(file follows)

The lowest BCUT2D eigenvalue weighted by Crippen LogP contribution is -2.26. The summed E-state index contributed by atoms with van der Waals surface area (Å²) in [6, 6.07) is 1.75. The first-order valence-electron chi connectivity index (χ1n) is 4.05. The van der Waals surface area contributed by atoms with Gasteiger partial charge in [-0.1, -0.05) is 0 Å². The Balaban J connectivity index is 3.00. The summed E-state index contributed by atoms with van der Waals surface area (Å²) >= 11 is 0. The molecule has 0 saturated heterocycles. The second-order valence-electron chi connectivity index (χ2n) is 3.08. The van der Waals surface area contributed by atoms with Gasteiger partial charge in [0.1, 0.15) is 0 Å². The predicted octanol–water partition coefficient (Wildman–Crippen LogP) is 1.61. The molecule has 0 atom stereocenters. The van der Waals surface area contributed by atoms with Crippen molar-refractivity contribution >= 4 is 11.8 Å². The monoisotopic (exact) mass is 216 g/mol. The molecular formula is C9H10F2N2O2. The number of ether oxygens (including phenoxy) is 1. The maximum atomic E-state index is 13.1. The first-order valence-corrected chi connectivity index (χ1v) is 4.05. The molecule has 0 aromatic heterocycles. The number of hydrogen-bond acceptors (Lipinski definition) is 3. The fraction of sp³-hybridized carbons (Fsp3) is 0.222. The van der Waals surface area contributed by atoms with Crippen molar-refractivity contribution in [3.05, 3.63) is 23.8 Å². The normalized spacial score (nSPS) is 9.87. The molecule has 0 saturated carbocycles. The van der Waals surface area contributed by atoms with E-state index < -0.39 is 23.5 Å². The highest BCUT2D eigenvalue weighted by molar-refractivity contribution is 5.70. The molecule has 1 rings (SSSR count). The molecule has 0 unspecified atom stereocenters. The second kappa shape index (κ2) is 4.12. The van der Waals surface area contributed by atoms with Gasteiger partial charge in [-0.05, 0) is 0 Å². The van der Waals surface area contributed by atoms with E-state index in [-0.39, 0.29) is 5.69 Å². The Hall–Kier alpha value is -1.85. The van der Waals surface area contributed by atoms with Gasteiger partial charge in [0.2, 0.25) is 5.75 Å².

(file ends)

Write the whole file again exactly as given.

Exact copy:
The lowest BCUT2D eigenvalue weighted by Crippen LogP contribution is -2.26. The summed E-state index contributed by atoms with van der Waals surface area (Å²) in [6, 6.07) is 1.75. The first-order valence-electron chi connectivity index (χ1n) is 4.05. The van der Waals surface area contributed by atoms with Gasteiger partial charge in [-0.1, -0.05) is 0 Å². The Balaban J connectivity index is 3.00. The summed E-state index contributed by atoms with van der Waals surface area (Å²) >= 11 is 0. The molecule has 0 saturated heterocycles. The second-order valence-electron chi connectivity index (χ2n) is 3.08. The van der Waals surface area contributed by atoms with Gasteiger partial charge in [0.1, 0.15) is 0 Å². The predicted octanol–water partition coefficient (Wildman–Crippen LogP) is 1.61. The molecule has 0 atom stereocenters. The van der Waals surface area contributed by atoms with Crippen molar-refractivity contribution >= 4 is 11.8 Å². The monoisotopic (exact) mass is 216 g/mol. The molecular formula is C9H10F2N2O2. The number of ether oxygens (including phenoxy) is 1. The maximum atomic E-state index is 13.1. The first-order valence-corrected chi connectivity index (χ1v) is 4.05. The molecule has 0 aromatic heterocycles. The number of hydrogen-bond acceptors (Lipinski definition) is 3. The fraction of sp³-hybridized carbons (Fsp3) is 0.222. The van der Waals surface area contributed by atoms with Crippen molar-refractivity contribution in [3.05, 3.63) is 23.8 Å². The normalized spacial score (nSPS) is 9.87. The molecule has 0 saturated carbocycles. The van der Waals surface area contributed by atoms with E-state index < -0.39 is 23.5 Å². The highest BCUT2D eigenvalue weighted by molar-refractivity contribution is 5.70. The molecule has 1 rings (SSSR count). The molecule has 0 unspecified atom stereocenters. The second kappa shape index (κ2) is 4.12. The van der Waals surface area contributed by atoms with Gasteiger partial charge in [-0.05, 0) is 0 Å². The van der Waals surface area contributed by atoms with E-state index in [-0.39, 0.29) is 5.69 Å². The Hall–Kier alpha value is -1.85. The van der Waals surface area contributed by atoms with Gasteiger partial charge in [0.2, 0.25) is 5.75 Å².